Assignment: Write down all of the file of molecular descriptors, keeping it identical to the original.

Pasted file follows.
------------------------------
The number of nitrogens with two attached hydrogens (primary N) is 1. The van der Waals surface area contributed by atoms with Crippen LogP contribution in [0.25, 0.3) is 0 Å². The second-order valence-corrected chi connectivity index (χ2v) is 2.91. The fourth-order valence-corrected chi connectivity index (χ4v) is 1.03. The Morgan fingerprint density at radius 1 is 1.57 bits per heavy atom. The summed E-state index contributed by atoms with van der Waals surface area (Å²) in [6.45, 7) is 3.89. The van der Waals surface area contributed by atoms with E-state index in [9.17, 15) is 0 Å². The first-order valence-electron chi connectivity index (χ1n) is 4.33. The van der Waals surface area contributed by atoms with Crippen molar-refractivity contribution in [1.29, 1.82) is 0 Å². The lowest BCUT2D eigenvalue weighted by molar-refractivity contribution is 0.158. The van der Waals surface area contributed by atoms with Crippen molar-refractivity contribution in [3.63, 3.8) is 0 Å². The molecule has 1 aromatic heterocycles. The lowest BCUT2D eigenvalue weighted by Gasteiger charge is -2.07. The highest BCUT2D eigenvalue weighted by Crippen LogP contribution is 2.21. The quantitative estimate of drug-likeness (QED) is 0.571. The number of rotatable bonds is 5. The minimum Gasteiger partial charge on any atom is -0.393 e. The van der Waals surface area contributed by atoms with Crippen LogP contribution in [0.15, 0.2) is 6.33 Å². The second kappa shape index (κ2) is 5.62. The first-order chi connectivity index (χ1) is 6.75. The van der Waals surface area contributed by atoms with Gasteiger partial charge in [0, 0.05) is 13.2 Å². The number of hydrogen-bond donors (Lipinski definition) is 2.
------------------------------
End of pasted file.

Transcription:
The number of nitrogens with two attached hydrogens (primary N) is 1. The van der Waals surface area contributed by atoms with Crippen LogP contribution in [0.25, 0.3) is 0 Å². The second-order valence-corrected chi connectivity index (χ2v) is 2.91. The fourth-order valence-corrected chi connectivity index (χ4v) is 1.03. The Morgan fingerprint density at radius 1 is 1.57 bits per heavy atom. The summed E-state index contributed by atoms with van der Waals surface area (Å²) in [6.45, 7) is 3.89. The van der Waals surface area contributed by atoms with E-state index in [9.17, 15) is 0 Å². The first-order valence-electron chi connectivity index (χ1n) is 4.33. The van der Waals surface area contributed by atoms with Crippen molar-refractivity contribution in [1.29, 1.82) is 0 Å². The lowest BCUT2D eigenvalue weighted by molar-refractivity contribution is 0.158. The van der Waals surface area contributed by atoms with Crippen molar-refractivity contribution in [3.63, 3.8) is 0 Å². The molecule has 1 aromatic heterocycles. The lowest BCUT2D eigenvalue weighted by Gasteiger charge is -2.07. The highest BCUT2D eigenvalue weighted by Crippen LogP contribution is 2.21. The quantitative estimate of drug-likeness (QED) is 0.571. The number of rotatable bonds is 5. The minimum Gasteiger partial charge on any atom is -0.393 e. The van der Waals surface area contributed by atoms with Crippen LogP contribution in [0.15, 0.2) is 6.33 Å². The second kappa shape index (κ2) is 5.62. The first-order chi connectivity index (χ1) is 6.75. The van der Waals surface area contributed by atoms with Gasteiger partial charge in [0, 0.05) is 13.2 Å². The number of hydrogen-bond donors (Lipinski definition) is 2.